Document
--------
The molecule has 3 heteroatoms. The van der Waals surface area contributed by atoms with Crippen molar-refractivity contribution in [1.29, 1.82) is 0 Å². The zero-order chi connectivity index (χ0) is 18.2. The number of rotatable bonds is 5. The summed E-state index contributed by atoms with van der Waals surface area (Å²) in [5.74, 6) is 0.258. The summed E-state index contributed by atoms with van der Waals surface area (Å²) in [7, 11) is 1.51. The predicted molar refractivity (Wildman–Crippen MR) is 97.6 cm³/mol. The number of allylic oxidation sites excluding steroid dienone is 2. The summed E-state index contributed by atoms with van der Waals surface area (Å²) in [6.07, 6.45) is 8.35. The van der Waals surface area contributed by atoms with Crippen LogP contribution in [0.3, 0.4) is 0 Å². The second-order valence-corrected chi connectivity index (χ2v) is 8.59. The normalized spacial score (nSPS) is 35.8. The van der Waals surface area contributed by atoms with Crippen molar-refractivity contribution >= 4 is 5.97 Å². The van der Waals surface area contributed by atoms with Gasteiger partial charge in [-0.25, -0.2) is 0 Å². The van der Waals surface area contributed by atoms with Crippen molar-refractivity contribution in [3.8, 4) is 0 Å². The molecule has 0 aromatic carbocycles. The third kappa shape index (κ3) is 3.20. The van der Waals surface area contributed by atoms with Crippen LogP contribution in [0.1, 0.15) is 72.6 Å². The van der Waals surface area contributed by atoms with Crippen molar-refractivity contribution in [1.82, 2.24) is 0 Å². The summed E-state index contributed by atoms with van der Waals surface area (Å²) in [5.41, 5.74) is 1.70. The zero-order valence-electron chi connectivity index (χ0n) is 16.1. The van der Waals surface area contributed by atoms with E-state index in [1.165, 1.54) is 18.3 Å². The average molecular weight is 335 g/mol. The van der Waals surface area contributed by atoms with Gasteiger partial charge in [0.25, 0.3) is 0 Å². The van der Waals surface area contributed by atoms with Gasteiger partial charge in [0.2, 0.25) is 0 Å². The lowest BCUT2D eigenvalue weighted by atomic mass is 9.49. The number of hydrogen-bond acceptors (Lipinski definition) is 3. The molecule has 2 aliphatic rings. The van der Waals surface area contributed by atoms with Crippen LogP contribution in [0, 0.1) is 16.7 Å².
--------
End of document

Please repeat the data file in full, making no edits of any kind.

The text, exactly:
The molecule has 3 heteroatoms. The van der Waals surface area contributed by atoms with Crippen molar-refractivity contribution in [1.29, 1.82) is 0 Å². The zero-order chi connectivity index (χ0) is 18.2. The number of rotatable bonds is 5. The summed E-state index contributed by atoms with van der Waals surface area (Å²) in [5.74, 6) is 0.258. The summed E-state index contributed by atoms with van der Waals surface area (Å²) in [7, 11) is 1.51. The predicted molar refractivity (Wildman–Crippen MR) is 97.6 cm³/mol. The number of allylic oxidation sites excluding steroid dienone is 2. The summed E-state index contributed by atoms with van der Waals surface area (Å²) in [6.07, 6.45) is 8.35. The van der Waals surface area contributed by atoms with Crippen LogP contribution in [0.3, 0.4) is 0 Å². The second-order valence-corrected chi connectivity index (χ2v) is 8.59. The normalized spacial score (nSPS) is 35.8. The van der Waals surface area contributed by atoms with Crippen molar-refractivity contribution >= 4 is 5.97 Å². The van der Waals surface area contributed by atoms with Gasteiger partial charge in [-0.25, -0.2) is 0 Å². The van der Waals surface area contributed by atoms with Crippen molar-refractivity contribution in [3.8, 4) is 0 Å². The molecule has 0 aromatic carbocycles. The third kappa shape index (κ3) is 3.20. The van der Waals surface area contributed by atoms with Crippen LogP contribution in [0.1, 0.15) is 72.6 Å². The van der Waals surface area contributed by atoms with Crippen molar-refractivity contribution in [1.82, 2.24) is 0 Å². The summed E-state index contributed by atoms with van der Waals surface area (Å²) in [5.41, 5.74) is 1.70. The zero-order valence-electron chi connectivity index (χ0n) is 16.1. The van der Waals surface area contributed by atoms with E-state index in [1.165, 1.54) is 18.3 Å². The average molecular weight is 335 g/mol. The van der Waals surface area contributed by atoms with Gasteiger partial charge in [0.25, 0.3) is 0 Å². The van der Waals surface area contributed by atoms with Gasteiger partial charge in [0.2, 0.25) is 0 Å². The lowest BCUT2D eigenvalue weighted by atomic mass is 9.49. The number of hydrogen-bond acceptors (Lipinski definition) is 3. The molecule has 2 aliphatic rings. The van der Waals surface area contributed by atoms with Crippen LogP contribution in [0, 0.1) is 16.7 Å².